Tuesday, November 1st, 2016 by Katerina Hladikova
The soil around your home puts a lot of pressure on your foundation walls. How much pressure it puts on your walls depends on the type of soil, the amount of moisture in the soil, and how deep the foundation is under the ground.
When the pressure becomes greater than what your wall can handle, your wall will begin to bow, crack, or push inward.
1. Expansive Clay Soil
As the amount of moisture in the ground increases and decreases, clay expands and contracts. Clay soil shrinks when it’s dry, and expands when it’s wet. As clay expands it puts pressure on your walls.
2. Hydrostatic Pressure
If water is allowed to accumulate within the backfill soils, it will exert pressure against the basement walls.
In cold winter climates, frost can put pressure on walls. It can be powerful enough to lift shallow foundations up out of the ground, causing significant damage to the home.
One of the first symptoms of a bowing wall will be horizontal cracking near the middle of the wall. These typically start our small and increase in width over time as the outside soil continues to put pressure on the walls.
Stair-step Cracking at Corners
Another common sign is stair-step cracking at the corners of a bowing walls. This means that the problem is getting worse.
Pushing-in at the Bottom of the Wall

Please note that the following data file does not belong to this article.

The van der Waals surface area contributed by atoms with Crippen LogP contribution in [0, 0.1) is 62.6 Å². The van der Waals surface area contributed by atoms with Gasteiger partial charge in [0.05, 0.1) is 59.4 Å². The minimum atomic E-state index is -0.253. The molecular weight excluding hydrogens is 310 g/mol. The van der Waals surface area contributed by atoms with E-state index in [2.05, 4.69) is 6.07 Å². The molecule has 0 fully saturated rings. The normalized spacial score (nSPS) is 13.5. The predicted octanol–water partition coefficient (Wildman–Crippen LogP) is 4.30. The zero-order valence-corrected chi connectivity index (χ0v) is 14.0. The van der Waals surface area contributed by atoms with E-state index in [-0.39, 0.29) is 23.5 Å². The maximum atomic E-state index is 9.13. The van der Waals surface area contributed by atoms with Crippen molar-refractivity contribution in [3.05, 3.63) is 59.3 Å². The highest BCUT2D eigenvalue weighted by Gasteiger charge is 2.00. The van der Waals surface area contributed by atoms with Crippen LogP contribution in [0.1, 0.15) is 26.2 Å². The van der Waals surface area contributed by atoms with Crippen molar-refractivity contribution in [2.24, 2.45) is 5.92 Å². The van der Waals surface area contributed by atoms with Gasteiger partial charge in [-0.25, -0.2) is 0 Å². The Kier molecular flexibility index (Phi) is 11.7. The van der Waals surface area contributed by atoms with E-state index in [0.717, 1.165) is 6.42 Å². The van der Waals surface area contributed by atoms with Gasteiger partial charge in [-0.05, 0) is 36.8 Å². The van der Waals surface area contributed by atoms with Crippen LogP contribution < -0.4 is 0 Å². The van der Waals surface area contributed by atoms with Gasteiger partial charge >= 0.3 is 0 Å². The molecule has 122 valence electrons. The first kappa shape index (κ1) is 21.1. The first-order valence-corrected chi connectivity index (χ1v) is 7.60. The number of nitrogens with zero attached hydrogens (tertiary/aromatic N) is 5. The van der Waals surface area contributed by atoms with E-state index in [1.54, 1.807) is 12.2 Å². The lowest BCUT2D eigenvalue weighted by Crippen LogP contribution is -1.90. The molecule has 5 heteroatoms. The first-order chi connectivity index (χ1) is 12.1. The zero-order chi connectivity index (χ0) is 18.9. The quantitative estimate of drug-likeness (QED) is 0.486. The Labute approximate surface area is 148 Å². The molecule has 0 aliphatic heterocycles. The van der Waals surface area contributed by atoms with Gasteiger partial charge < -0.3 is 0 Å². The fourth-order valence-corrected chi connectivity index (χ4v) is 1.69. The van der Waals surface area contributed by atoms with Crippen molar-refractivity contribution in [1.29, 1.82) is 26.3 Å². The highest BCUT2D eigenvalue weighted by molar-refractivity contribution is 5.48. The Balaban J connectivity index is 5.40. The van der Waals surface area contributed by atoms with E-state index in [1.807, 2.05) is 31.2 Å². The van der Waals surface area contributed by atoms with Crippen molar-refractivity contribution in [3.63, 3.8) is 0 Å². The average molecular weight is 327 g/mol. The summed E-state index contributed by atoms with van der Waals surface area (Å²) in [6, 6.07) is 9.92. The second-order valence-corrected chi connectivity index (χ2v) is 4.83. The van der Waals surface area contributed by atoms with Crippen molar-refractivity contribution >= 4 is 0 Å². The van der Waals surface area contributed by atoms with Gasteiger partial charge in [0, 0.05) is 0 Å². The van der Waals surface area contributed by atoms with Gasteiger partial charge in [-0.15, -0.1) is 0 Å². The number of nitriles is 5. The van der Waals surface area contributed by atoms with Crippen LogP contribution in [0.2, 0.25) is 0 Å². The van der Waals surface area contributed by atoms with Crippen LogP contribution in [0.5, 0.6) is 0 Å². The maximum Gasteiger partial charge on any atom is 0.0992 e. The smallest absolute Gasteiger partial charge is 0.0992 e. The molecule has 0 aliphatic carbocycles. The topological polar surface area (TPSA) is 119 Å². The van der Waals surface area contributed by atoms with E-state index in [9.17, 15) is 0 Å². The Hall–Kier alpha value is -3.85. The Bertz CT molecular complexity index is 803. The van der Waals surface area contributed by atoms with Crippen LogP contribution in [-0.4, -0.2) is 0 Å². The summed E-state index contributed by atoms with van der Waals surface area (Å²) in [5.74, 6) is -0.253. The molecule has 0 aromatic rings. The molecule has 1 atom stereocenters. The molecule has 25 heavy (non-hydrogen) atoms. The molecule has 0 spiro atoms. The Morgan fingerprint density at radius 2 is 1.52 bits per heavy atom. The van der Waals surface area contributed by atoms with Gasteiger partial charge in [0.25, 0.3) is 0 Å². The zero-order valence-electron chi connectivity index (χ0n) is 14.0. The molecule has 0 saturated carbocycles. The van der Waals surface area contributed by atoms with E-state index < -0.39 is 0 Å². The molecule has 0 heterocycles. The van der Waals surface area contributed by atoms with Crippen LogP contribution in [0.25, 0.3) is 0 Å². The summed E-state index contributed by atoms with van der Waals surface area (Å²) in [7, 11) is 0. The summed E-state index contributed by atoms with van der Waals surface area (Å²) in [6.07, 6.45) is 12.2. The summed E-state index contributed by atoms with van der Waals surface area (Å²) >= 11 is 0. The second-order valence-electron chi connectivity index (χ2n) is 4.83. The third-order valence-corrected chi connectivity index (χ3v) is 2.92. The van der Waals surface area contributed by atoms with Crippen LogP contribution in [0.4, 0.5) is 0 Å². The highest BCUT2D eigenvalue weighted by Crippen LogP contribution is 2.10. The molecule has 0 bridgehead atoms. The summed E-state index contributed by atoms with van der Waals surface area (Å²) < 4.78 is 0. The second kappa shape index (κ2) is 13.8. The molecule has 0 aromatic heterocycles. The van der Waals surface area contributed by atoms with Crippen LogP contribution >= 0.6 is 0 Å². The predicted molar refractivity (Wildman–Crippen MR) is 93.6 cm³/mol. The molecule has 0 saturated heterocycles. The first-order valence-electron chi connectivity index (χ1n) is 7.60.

You may notice the wall sliding inward near the bottom of the wall if your basement walls begin to push in severely.
Sliding-in at the Top of the Wall
A sign that your problem is becoming more severe is when the wall begins to lean in at the top. This means that the connection between the foundation wall and the framing of your house has been compromised.
Solutions to Basement Wall Failure:
Total Foundation Replacement:
After excavating the soil from around your foundation walls, the house is jacked up. Then the floor slab and foundation walls are removed and the foundation is rebuilt and the soil is replaced.
This may seem like a logical solution; however, it doesn’t work. Unless your wall is caved in, replacing it won’t solve the issue. This is because the foundation isn’t the problem, the soil is. This is why you can expect the same problems to arise.
Steel Beams: PowerBrace
The I beam is stood up against the basement wall, then it’s connected to the wood floor joists at the top of the wall and the concrete joist at the bottom.
This is a great repair option as it can improve the condition of the wall over time. It does this by providing a tightening system to the beam.
If you have any issues with your basement, but aren’t sure how bad they are and what to do about them, then give Midwest Basement Systems a call at 1-800-731-0869!
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